KAREN ELLIOTT HOUSE of the Wall Street Journal referred recently to some of President Clinton's foreign policy advisers as "dawks -- deeply committed doves on every recent foreign intervention from Grenada to the Persian Gulf who suddenly have assumed the plumage and cry of Balkan hawks."
Nice word, but we can't use it in that meaning in this columns. We will explain why shortly. But first, a little language lesson:
The dove has always been considered a symbol of peace, but the hawk as a symbol of war is something sort of new. The office Merriam-Webster's unabridged second edition that was published in 1934 does not define a hawk as a belligerent person. Nor does our 1961 third edition. But the firm's 1983 ninth collegiate edition does: "a supporter of war or warlike policy."
This usage apparently was popularized after the 1962 Cuban missile crisis, when reporters Charles Bartlett and Stewart Alsop described in a magazine article some John Kennedy advisers (such as Adlai Stevenson) as "doves" and some (such as Robert Kennedy) as "hawks."
Sometimes the words of diplomacy and international affairs not only take on new meanings but new reputations as events affect ordinary people's assessment of those events. For instance, "appease." In that 1933 unabridged, it is a term of praise, defined as: "To reduce to a state of peace; to pacify often by satisfying demands."
By 1961, after the diplomatic failures leading to World War II, lexicographers at Merriam-Webster added: "To conciliate or buy off a potential aggressor by political or economic concessions; usually at the sacrifice of principles." They gave this example of that usage: "the attempt to appease the Nazis at Munich."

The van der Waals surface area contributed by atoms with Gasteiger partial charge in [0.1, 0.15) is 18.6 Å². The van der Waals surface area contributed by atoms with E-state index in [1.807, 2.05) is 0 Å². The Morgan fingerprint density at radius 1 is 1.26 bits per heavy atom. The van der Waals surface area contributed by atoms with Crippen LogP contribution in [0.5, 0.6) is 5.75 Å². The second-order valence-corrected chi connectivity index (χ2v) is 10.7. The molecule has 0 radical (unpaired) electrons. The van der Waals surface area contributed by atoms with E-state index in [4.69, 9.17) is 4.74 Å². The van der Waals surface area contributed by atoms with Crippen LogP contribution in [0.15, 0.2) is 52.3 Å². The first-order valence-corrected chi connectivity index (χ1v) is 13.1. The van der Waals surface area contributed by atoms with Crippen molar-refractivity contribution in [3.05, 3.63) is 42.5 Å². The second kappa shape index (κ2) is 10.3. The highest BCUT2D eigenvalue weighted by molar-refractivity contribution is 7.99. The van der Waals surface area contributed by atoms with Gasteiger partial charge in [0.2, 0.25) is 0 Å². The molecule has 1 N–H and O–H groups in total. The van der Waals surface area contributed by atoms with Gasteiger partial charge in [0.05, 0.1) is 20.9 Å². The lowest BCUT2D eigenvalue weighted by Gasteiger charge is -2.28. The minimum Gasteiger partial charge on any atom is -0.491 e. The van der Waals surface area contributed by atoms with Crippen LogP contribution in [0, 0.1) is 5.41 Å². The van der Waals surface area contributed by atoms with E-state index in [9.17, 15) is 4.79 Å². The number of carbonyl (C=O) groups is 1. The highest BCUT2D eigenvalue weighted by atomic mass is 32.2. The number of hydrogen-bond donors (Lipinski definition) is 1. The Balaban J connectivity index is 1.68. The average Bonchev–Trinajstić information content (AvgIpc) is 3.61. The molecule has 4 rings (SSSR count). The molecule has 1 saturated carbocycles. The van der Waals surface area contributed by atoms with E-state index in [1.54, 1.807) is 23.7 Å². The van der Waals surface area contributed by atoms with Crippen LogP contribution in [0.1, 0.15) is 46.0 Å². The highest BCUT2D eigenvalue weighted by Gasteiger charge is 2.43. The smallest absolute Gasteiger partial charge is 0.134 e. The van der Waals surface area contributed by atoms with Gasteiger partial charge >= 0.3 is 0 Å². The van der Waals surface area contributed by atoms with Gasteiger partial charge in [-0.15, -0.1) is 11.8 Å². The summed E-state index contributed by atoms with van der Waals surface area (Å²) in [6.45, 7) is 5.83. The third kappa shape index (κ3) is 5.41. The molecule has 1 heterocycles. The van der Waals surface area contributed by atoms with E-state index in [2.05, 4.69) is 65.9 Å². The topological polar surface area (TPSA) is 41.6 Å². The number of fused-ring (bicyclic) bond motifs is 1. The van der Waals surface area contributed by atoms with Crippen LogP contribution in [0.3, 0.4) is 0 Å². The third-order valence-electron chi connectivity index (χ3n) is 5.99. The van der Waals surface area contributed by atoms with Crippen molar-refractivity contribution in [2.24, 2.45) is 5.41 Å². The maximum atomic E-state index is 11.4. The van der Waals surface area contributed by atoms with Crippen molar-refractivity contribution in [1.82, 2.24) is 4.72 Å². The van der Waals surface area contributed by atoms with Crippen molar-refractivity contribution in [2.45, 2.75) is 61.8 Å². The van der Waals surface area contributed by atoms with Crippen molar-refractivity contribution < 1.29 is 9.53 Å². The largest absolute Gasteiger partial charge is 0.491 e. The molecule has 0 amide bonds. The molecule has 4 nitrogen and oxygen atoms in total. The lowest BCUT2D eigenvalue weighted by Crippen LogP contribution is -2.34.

Now, as for "dawks." We used that word in an editorial two years ago to mean "doves in war, hawks in peace." We were referring to Maryland's two U.S. senators who voted against going to war in Iraq, then for cutting off aid to Jordan after the war was over for supporting Iraq.
So we can't use it to mean two different things.
Besides, we think there is a more appropriate term for the people Ms. House describes. Since they favor military action in the Balkans only, and since some Washington observers believe they are just winding up and won't follow through, we would call them "Balks."
TRIVIA gleaned from obituaries of winemaker Julio Gallo, who died at 83 this week.
He and his surviving brother, Ernest, were worth a combined $1.3 billion.
Gallo wine grosses $1 billion a year.
Gallo sells 150 million gallons of wine annually -- 26 percent of the U.S. market.
Not bad for a guy with a high school education who loved laboring in his father's vineyard.